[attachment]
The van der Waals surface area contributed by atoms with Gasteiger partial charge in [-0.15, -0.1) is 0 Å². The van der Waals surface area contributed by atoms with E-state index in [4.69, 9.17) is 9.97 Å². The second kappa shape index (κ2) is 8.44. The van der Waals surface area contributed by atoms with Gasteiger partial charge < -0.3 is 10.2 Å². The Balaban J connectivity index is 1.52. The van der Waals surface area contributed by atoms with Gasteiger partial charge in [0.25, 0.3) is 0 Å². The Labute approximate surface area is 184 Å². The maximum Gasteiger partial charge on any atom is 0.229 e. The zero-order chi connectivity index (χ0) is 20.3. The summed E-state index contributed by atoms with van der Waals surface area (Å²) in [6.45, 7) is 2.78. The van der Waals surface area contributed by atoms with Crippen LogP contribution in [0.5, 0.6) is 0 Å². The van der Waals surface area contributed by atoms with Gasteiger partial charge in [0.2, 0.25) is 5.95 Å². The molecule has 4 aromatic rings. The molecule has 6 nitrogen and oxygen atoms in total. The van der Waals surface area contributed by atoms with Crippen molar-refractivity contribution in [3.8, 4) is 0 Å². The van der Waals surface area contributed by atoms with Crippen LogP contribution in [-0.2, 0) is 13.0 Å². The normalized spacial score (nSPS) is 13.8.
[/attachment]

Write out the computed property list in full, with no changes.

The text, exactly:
The van der Waals surface area contributed by atoms with Gasteiger partial charge in [-0.15, -0.1) is 0 Å². The van der Waals surface area contributed by atoms with E-state index in [4.69, 9.17) is 9.97 Å². The second kappa shape index (κ2) is 8.44. The van der Waals surface area contributed by atoms with Gasteiger partial charge < -0.3 is 10.2 Å². The Balaban J connectivity index is 1.52. The van der Waals surface area contributed by atoms with Gasteiger partial charge in [0.25, 0.3) is 0 Å². The Labute approximate surface area is 184 Å². The maximum Gasteiger partial charge on any atom is 0.229 e. The zero-order chi connectivity index (χ0) is 20.3. The summed E-state index contributed by atoms with van der Waals surface area (Å²) in [6.45, 7) is 2.78. The van der Waals surface area contributed by atoms with Crippen LogP contribution in [0.5, 0.6) is 0 Å². The van der Waals surface area contributed by atoms with Gasteiger partial charge in [0.2, 0.25) is 5.95 Å². The molecule has 4 aromatic rings. The molecule has 6 nitrogen and oxygen atoms in total. The van der Waals surface area contributed by atoms with Crippen molar-refractivity contribution in [3.8, 4) is 0 Å². The van der Waals surface area contributed by atoms with Crippen LogP contribution in [-0.2, 0) is 13.0 Å². The normalized spacial score (nSPS) is 13.8.